of the Rev. William Booth
A VOLUNTEER ARMY
Recruited from amongst the multitudes who are without God and without hope in the world…
At this time the Volunteers, a part-time citizens’ Army … were a favourite butt of cartoonists. Bramwell, aged twenty-two, was stung by the imputation.
‘Volunteer!’ he exclaimed … ‘Here, I’m not a volunteer. I’m a regular or nothing!’
Booth stopped dead in his tracks … Abruptly, he crossed to where Railton sat, taking the pen out of his hand. He struck decisively through the word ‘volunteer’ and substituted the word ‘Salvation.’ Simultaneously, they scarecely knew why, Bramwell and Railton leapt from their chairs, crying, ‘Thank God for that!’[iii]
The Salvation Army it is then…
More next time
For the first post in this series on the Salvation Army click here
Rapid conversions When William and Catherine Booth moved into the east end of London in 1865 their goal was to preach the Christian message and bring people to faith in Christ.
The plan was that any converts would join existing churches. But it didn’t really work out like that.
Booth’s preaching was dynamic and urgent. Many, who would never go to church, heard him and many hundreds were converted. But after their conversion they still wouldn’t go to the churches and, if they did, the churches didn’t seem to want them.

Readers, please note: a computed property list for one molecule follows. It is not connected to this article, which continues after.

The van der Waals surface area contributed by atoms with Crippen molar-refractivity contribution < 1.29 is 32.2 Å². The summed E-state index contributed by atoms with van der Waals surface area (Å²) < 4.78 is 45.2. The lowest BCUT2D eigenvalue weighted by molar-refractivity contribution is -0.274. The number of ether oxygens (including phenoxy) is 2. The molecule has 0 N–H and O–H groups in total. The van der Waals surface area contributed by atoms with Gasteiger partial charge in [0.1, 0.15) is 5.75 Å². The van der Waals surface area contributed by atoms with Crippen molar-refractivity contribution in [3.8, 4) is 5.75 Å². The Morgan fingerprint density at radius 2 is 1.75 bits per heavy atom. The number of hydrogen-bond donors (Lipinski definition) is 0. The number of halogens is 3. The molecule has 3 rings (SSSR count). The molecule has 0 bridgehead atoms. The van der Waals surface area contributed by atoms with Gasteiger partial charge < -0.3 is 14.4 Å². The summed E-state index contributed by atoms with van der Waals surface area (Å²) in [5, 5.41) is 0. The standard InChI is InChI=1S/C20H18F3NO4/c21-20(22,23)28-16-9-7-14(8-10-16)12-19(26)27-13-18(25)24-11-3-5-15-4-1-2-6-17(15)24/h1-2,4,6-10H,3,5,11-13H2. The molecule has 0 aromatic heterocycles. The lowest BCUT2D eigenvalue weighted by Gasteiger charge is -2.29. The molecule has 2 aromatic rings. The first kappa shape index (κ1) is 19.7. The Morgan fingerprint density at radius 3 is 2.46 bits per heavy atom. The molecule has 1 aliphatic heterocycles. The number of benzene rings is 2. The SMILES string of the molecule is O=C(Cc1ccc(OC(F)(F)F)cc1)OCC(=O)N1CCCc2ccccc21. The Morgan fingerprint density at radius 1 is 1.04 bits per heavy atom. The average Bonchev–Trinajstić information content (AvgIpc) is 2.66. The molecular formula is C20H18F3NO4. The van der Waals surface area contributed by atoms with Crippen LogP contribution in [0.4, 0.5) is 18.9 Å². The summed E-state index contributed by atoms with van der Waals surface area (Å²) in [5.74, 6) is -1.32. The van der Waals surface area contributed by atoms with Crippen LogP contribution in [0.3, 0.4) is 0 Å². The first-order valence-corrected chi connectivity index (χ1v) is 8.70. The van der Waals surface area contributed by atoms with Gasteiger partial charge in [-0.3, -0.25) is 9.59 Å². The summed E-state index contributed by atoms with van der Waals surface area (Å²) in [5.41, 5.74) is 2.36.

Booth began to look for meeting halls and somewhere to create a headquarters for the London mission. But he needed funds.
One minister, writing for a Christian magazine, describes a meeting he attended with William Booth one Sunday afternoon. I’ve edited down his article but it gives us a flavour of the amazing power of the Holy Spirit working in a context of consistent evangelism.
The structure of the meeting was that, after an introduction, several people would briefly tell of their experience of conversion or of adventures in evangelism and then a hymn would be sung, followed by yet more testimonies. At the end Booth preached and prayed.
As you read through this abbreviated account of the meeting, maybe you could pray for similar evangelistic zeal to characterise your life and the life of your church, and that God would similarly begin to bring large numbers of people to a personal and life-changing faith in Christ.
Here we see personal boldness in evangelism, conversations happening in homes, and in the streets. There are several references to the effective use of tracts (short, easy to read leaflets or brochures which explain the gospel) as well as public preaching. Perhaps one of the reasons the churches used to ‘reap’ more was that, quite simply, they ‘sowed’ more. Enjoy!
The Experience Meeting ‘On the afternoon of Sunday, January 31st, I was able to see some of the results of William Booth’s work in the East of London, by attending his Experience Meeting, held in the East London Theatre. About 2 o’clock some of his helpers and Converts went out from the Mission Hall, where they had been praying together, and held an Open-Air Meeting in front of a large brewery opposite the Hall. The ground was damp and the wind high, but they secured an audience, and then sang hymns along the road, till they came to the theatre, taking in any who chose to follow them. Probably about five hundred were present, though many came in late.